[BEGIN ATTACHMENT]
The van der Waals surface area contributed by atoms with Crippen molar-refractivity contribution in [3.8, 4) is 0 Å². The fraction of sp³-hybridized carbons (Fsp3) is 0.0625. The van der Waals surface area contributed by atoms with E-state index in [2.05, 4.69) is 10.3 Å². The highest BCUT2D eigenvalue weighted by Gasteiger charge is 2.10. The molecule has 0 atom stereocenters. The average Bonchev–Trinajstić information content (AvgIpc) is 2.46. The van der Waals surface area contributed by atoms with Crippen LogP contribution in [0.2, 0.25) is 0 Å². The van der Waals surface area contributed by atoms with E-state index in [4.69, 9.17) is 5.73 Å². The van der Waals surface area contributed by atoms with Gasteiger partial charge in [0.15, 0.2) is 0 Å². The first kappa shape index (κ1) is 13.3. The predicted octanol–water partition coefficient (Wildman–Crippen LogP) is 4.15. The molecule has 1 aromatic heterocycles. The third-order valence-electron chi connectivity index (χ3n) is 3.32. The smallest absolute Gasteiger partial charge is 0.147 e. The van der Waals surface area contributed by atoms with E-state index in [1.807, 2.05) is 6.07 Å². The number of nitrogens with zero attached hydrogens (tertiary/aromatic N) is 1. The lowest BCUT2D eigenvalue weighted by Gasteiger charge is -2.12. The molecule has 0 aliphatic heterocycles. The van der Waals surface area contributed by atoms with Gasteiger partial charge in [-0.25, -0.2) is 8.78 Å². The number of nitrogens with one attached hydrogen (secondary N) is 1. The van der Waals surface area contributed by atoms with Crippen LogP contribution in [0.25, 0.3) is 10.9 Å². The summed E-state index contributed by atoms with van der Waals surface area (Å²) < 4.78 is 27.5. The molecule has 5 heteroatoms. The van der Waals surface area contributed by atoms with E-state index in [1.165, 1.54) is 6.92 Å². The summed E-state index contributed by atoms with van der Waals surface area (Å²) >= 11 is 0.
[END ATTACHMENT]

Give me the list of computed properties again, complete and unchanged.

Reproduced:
The van der Waals surface area contributed by atoms with Crippen molar-refractivity contribution in [3.8, 4) is 0 Å². The fraction of sp³-hybridized carbons (Fsp3) is 0.0625. The van der Waals surface area contributed by atoms with E-state index in [2.05, 4.69) is 10.3 Å². The highest BCUT2D eigenvalue weighted by Gasteiger charge is 2.10. The molecule has 0 atom stereocenters. The average Bonchev–Trinajstić information content (AvgIpc) is 2.46. The van der Waals surface area contributed by atoms with Crippen LogP contribution in [0.2, 0.25) is 0 Å². The van der Waals surface area contributed by atoms with E-state index in [4.69, 9.17) is 5.73 Å². The van der Waals surface area contributed by atoms with Gasteiger partial charge in [0.15, 0.2) is 0 Å². The first kappa shape index (κ1) is 13.3. The predicted octanol–water partition coefficient (Wildman–Crippen LogP) is 4.15. The molecule has 1 aromatic heterocycles. The third-order valence-electron chi connectivity index (χ3n) is 3.32. The smallest absolute Gasteiger partial charge is 0.147 e. The van der Waals surface area contributed by atoms with E-state index in [1.807, 2.05) is 6.07 Å². The number of nitrogens with zero attached hydrogens (tertiary/aromatic N) is 1. The lowest BCUT2D eigenvalue weighted by Gasteiger charge is -2.12. The molecule has 0 aliphatic heterocycles. The van der Waals surface area contributed by atoms with Gasteiger partial charge in [-0.25, -0.2) is 8.78 Å². The number of nitrogens with one attached hydrogen (secondary N) is 1. The van der Waals surface area contributed by atoms with Crippen LogP contribution in [0.25, 0.3) is 10.9 Å². The summed E-state index contributed by atoms with van der Waals surface area (Å²) < 4.78 is 27.5. The molecule has 5 heteroatoms. The van der Waals surface area contributed by atoms with E-state index in [1.165, 1.54) is 6.92 Å². The summed E-state index contributed by atoms with van der Waals surface area (Å²) >= 11 is 0.